Researchers from Mashhad University of Medical Sciences in Mashhad, Iran, investigated the effect of guided imagery on maternal-fetal attachment in 67 nulliparous women (women with no children) experiencing an unplanned pregnancy. The average woman’s age was 24 years, and most had a high school education.
The women were randomly divided into two intervention groups (n=35) and a control group (n=32). Assessment measures included a demographic form and London, DASS 21, and the Cranley Maternal-Fetal Attachment Questionnaire.
Researchers from the University of Wisconsin examined the effects of a guided imagery intervention on the perceived stress of pregnant adolescents.
Thirty-five pregnant adolescents, recruited from a local alternative education program, participated in a guided imagery intervention, listening to a pregnancy-specific guided imagery recording on four separate occasions during their pregnancies.
Researchers from New York Medical College, Columbia University and Weill Cornell Medical College evaluated the impact of the Breath-Body-Mind Workshop (BBMW) (breathing, movement, and meditation) on psychological and physical symptoms, as well as inflammatory biomarkers in patients with inflammatory bowel disease (IBD).
Twenty-nine IBD patients from the Jill Roberts IBD Center were randomized to BBMW or an educational seminar. Measures were taken at baseline and weeks 6 and 26, using the Beck Anxiety Inventory, Beck Depression Inventory, Brief Symptom Inventory 18, IBD Questionnaire, Perceived Disability Scale, Perceived Stress Questionnaire, Digestive Disease Acceptance Questionnaire, Brief Illness Perception Questionnaire. In addition, C-reactive protein, fecal calprotectin and other physiological measures were obtained as well.
Researchers from Duke University Medical Center and the University of North Carolina conducted a study where 151 outpatients with coronary heart disease were randomized to 12 weeks of either Comprehensive Cardiac Rehab (CR) alone or Comprehensive Cardiac Rehab combined with Stress Management Training (CR+SMT).
Biomarkers for stress and coronary heart disease were collected before and after treatment. A matched sample of eligible patients who did not receive CR made up the no-treatment comparison group.
All participants were followed up for up to 5.3 years (median of 3.2 years) for adverse clinical events, i.e., heart attacks.
Researchers from Geneva University in Switzerland investigated whether self-hypnosis for pain management is as effective with hospitalized older adults as it is known to be with younger populations.
They compared the impact of hypnosis with massage with 53 hositalized older adults (mean age 80.6 yrs, 14 men, 39 women) suffering from chronic pain for 3 months or more. Twenty-six were randomized to the hypnosis group, and 27 to the massage group.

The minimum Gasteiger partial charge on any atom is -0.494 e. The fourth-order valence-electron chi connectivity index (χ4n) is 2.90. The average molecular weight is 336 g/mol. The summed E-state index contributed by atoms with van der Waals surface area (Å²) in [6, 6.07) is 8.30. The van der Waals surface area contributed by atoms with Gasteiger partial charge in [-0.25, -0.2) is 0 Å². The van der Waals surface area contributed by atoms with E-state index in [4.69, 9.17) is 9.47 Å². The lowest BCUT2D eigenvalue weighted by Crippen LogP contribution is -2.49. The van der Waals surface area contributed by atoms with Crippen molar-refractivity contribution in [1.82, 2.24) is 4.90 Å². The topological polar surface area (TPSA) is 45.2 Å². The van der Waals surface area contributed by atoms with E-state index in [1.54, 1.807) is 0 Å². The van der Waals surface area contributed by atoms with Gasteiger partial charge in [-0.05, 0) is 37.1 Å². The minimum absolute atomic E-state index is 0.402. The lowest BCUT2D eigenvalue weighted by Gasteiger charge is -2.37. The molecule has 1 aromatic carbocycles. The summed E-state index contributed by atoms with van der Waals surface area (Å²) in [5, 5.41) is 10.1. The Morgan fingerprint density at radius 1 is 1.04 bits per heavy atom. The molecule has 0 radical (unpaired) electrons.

Researchers from France, Brazil and Madrid looked at how motor imagery improves performance in sports, as affected by varying states of fatigue. Specifically, they examined when dynamic motor imagery (dMI) (or imagined action with simultaneous movement of the body), provides greater benefit than traditional static motor imagery (sMI), or imagined action without its physical execution.
It’s good to see so much new research on the positive impact of guided imagery on people undergoing chemotherapy these days. It seems to be coming from all over the world. A few weeks ago we posted a study from Cyprus. Now here’s one from Taiwan.
Researchers from Mackay Memorial Hospital in New Taipei City, Taiwan, evaluated the impact of relaxation with guided imagery on patients with breast cancer undergoing chemotherapy.
Check out this French study of young, elite tennis players. Like so many other investigations of “motor imagery” or “mental practice”, which is sports-related guided imagery, for a wide range of sports, the findings show it improves or maintains performance without straining or tiring the athlete.
Researchers from Institut Universitaire de France in Paris and the Université de Lyon investigated the effects of offering motor imagery (MI) during high intensity intermittent training (HIIT) sessions with young, elite tennis players, to improve or maintain groundstroke accuracy and ball velocity of forehand and backhand drives.
Being out on long-term sick leave is a health threat for the employee and a burden on family and employer. So any low-cost therapy that can reduce distress and speed up the return to work, is of great value.
This Danish pilot study showed that GIM™ (Guided Imagery and Music™) helped greatly with the mood, sense of well-being, and physical comfort of employees out on extended sick leave. It also reduced their levels of cortisol, a stress hormone.
GIM™ is a technique of guided listening to music that generates imagery in the mind.
It’s been a long time since a research team studied the impact of guided imagery on the symptoms and side effects suffered by chemotherapy patients – there were quite a few clinical trials in the 70s and 80s, but it’s been hard to find recent studies until now.
Researchers from Cyprus, Finland and Greece tested the effectiveness of Guided Imagery (GI) and Progressive Muscle Relaxation (PMR) on a cluster of symptoms experienced by 208 chemotherapy patients - pain, fatigue, nausea, vomiting and retching, anxiety and depression.